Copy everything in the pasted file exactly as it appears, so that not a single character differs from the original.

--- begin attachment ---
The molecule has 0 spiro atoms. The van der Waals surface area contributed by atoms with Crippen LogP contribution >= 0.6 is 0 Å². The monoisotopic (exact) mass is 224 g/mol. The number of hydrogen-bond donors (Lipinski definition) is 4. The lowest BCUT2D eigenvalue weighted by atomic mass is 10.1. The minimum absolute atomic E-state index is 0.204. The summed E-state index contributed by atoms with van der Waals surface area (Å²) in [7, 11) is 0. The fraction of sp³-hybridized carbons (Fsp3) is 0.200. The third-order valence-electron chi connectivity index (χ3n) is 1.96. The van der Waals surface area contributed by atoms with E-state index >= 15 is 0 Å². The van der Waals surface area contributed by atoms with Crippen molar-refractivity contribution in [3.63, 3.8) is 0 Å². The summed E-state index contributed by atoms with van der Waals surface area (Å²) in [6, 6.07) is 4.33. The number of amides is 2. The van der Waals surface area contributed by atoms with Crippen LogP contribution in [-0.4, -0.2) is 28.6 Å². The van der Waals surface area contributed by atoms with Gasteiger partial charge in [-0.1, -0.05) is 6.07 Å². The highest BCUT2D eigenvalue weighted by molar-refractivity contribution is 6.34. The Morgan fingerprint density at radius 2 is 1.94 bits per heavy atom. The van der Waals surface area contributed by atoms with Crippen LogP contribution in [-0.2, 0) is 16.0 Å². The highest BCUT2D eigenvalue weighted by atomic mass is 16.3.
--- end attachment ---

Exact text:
The molecule has 0 spiro atoms. The van der Waals surface area contributed by atoms with Crippen LogP contribution >= 0.6 is 0 Å². The monoisotopic (exact) mass is 224 g/mol. The number of hydrogen-bond donors (Lipinski definition) is 4. The lowest BCUT2D eigenvalue weighted by atomic mass is 10.1. The minimum absolute atomic E-state index is 0.204. The summed E-state index contributed by atoms with van der Waals surface area (Å²) in [7, 11) is 0. The fraction of sp³-hybridized carbons (Fsp3) is 0.200. The third-order valence-electron chi connectivity index (χ3n) is 1.96. The van der Waals surface area contributed by atoms with E-state index >= 15 is 0 Å². The van der Waals surface area contributed by atoms with Crippen molar-refractivity contribution in [3.63, 3.8) is 0 Å². The summed E-state index contributed by atoms with van der Waals surface area (Å²) in [6, 6.07) is 4.33. The number of amides is 2. The van der Waals surface area contributed by atoms with Crippen LogP contribution in [-0.4, -0.2) is 28.6 Å². The van der Waals surface area contributed by atoms with Gasteiger partial charge in [-0.1, -0.05) is 6.07 Å². The highest BCUT2D eigenvalue weighted by molar-refractivity contribution is 6.34. The Morgan fingerprint density at radius 2 is 1.94 bits per heavy atom. The van der Waals surface area contributed by atoms with Crippen LogP contribution in [-0.2, 0) is 16.0 Å². The highest BCUT2D eigenvalue weighted by atomic mass is 16.3.